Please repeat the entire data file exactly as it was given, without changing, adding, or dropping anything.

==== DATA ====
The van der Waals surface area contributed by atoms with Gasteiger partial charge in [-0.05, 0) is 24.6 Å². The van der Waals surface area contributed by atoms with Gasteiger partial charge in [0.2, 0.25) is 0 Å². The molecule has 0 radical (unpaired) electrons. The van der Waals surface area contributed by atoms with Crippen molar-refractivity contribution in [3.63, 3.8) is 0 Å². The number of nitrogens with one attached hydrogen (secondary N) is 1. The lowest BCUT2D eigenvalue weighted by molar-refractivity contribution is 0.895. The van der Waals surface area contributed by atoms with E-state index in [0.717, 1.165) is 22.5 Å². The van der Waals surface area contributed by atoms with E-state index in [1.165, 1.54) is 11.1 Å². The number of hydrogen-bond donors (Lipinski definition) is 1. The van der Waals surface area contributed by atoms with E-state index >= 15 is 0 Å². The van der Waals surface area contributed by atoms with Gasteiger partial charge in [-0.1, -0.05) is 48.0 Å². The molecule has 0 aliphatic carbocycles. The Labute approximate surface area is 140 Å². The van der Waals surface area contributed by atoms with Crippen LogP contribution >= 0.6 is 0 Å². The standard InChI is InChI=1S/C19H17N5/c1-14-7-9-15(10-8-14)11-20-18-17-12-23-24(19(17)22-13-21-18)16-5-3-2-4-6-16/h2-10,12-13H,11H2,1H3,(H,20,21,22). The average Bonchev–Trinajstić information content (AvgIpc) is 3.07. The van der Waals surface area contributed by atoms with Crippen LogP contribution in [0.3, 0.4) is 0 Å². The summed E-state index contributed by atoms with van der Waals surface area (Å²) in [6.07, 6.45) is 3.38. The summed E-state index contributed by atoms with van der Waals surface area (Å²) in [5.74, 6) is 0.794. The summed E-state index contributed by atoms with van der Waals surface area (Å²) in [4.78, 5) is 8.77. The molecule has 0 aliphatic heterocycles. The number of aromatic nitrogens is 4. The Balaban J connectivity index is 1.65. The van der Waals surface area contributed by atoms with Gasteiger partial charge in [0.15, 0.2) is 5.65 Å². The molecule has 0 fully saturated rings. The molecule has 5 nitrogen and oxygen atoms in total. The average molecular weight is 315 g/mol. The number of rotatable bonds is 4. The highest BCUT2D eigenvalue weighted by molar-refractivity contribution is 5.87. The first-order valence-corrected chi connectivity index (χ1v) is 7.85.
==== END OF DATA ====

The van der Waals surface area contributed by atoms with Gasteiger partial charge in [-0.05, 0) is 24.6 Å². The van der Waals surface area contributed by atoms with Gasteiger partial charge in [0.2, 0.25) is 0 Å². The molecule has 0 radical (unpaired) electrons. The van der Waals surface area contributed by atoms with Crippen molar-refractivity contribution in [3.63, 3.8) is 0 Å². The number of nitrogens with one attached hydrogen (secondary N) is 1. The lowest BCUT2D eigenvalue weighted by molar-refractivity contribution is 0.895. The van der Waals surface area contributed by atoms with E-state index in [0.717, 1.165) is 22.5 Å². The van der Waals surface area contributed by atoms with E-state index in [1.165, 1.54) is 11.1 Å². The number of hydrogen-bond donors (Lipinski definition) is 1. The van der Waals surface area contributed by atoms with E-state index >= 15 is 0 Å². The van der Waals surface area contributed by atoms with Gasteiger partial charge in [-0.1, -0.05) is 48.0 Å². The molecule has 0 aliphatic carbocycles. The Labute approximate surface area is 140 Å². The van der Waals surface area contributed by atoms with Crippen LogP contribution >= 0.6 is 0 Å². The standard InChI is InChI=1S/C19H17N5/c1-14-7-9-15(10-8-14)11-20-18-17-12-23-24(19(17)22-13-21-18)16-5-3-2-4-6-16/h2-10,12-13H,11H2,1H3,(H,20,21,22). The average Bonchev–Trinajstić information content (AvgIpc) is 3.07. The van der Waals surface area contributed by atoms with Crippen LogP contribution in [0.3, 0.4) is 0 Å². The summed E-state index contributed by atoms with van der Waals surface area (Å²) in [6.07, 6.45) is 3.38. The summed E-state index contributed by atoms with van der Waals surface area (Å²) in [5.74, 6) is 0.794. The summed E-state index contributed by atoms with van der Waals surface area (Å²) in [4.78, 5) is 8.77. The molecule has 0 aliphatic heterocycles. The number of aromatic nitrogens is 4. The Balaban J connectivity index is 1.65. The van der Waals surface area contributed by atoms with Gasteiger partial charge in [0.15, 0.2) is 5.65 Å². The molecule has 0 fully saturated rings. The molecule has 5 nitrogen and oxygen atoms in total. The average molecular weight is 315 g/mol. The number of rotatable bonds is 4. The highest BCUT2D eigenvalue weighted by molar-refractivity contribution is 5.87. The first-order valence-corrected chi connectivity index (χ1v) is 7.85.